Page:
The global pandemic situation with COVID-19 is actively evolving. We at Scotia Village are closely monitoring and following guidance from the Centers for Disease Control and Prevention, the Centers for Medicare and Medicaid Services, the North Carolina Department of Health and Human Services as well as the Scotland County Department of Health and Human Services
Effective March 14th, the Scotia Village campus will be closed to all visitors.
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The lure of the long-distance grandchild: it’s a powerful draw that plays into the retirement living decisions of many seniors. But should it be the deciding factor in where you choose to retire?
In previous generations, people often lived and died within a fairly small geographic area. Relatives lived near one another in almost a communal set-up where food was raised and prepared, children were attended to and taught, and the elderly were cared for by members of the extended family.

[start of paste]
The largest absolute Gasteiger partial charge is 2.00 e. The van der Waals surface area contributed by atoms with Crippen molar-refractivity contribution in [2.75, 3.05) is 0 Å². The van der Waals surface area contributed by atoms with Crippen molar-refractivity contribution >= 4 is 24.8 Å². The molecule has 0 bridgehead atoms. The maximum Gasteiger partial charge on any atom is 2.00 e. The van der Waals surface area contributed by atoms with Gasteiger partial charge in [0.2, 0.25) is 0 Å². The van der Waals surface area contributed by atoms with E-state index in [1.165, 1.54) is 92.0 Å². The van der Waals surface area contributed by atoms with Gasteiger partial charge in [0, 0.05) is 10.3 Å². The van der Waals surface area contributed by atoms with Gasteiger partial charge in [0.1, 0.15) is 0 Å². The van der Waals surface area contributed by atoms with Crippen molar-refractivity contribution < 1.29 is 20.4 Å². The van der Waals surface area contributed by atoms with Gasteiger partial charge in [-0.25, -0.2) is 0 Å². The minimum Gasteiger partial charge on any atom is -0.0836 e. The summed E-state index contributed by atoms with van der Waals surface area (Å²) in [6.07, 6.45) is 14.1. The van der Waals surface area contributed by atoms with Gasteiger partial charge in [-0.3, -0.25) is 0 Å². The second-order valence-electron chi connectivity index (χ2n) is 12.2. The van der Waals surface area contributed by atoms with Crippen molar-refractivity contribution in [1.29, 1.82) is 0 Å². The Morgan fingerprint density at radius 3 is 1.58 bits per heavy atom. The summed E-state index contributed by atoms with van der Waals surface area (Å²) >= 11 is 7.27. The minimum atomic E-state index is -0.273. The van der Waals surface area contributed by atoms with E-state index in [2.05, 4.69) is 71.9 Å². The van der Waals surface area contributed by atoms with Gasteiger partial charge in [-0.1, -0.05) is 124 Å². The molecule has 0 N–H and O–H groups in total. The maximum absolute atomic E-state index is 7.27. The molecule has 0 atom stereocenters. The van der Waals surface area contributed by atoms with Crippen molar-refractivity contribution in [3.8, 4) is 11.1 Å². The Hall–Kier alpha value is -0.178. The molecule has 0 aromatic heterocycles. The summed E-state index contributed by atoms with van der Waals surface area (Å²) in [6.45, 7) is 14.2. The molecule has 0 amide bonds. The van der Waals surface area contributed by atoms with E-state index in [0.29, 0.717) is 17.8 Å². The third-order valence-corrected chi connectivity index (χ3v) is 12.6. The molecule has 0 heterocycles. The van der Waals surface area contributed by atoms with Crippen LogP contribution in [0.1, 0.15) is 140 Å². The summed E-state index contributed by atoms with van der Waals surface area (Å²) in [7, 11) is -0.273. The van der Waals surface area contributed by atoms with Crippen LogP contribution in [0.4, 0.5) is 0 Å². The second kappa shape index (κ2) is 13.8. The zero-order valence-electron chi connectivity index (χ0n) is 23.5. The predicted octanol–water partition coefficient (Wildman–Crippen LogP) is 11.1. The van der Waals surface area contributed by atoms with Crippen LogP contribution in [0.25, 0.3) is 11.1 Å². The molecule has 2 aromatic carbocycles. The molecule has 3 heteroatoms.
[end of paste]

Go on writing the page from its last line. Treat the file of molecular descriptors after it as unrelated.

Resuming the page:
Now, in modern times, people often move far away from their parents once they reach adulthood, striking out on their own to pursue an education, a career, or a relationship. Yet the fact remains that it takes a village to raise children, and as a result, seniors who might not have considered moving closer to adult children may-well change their minds when that first grandbaby is born. But is it a wise decision to move to be closer to grown children or grandkids? There are many considerations that should be weighed.
According to a 2002 AARP study, 80 percent of the self-identified grandparents surveyed said it is important to live near their children and grandchildren. Yet for people approaching or into their golden years, it can take a great deal of courage to pull up stakes and start over in a new town at this stage in their lives, despite their dedication to their family. Leaving behind a well-established circle of friends can be difficult–not to mention leaving familiar surroundings and routines.
Moving can also be expensive. The costs of selling a house, paying movers, and getting settled in a new home can really add up. But on the flip side, frequent travel to visit far-away family is also costly…and many grandparents would say that creating bonds with their beloved grandchildren is priceless.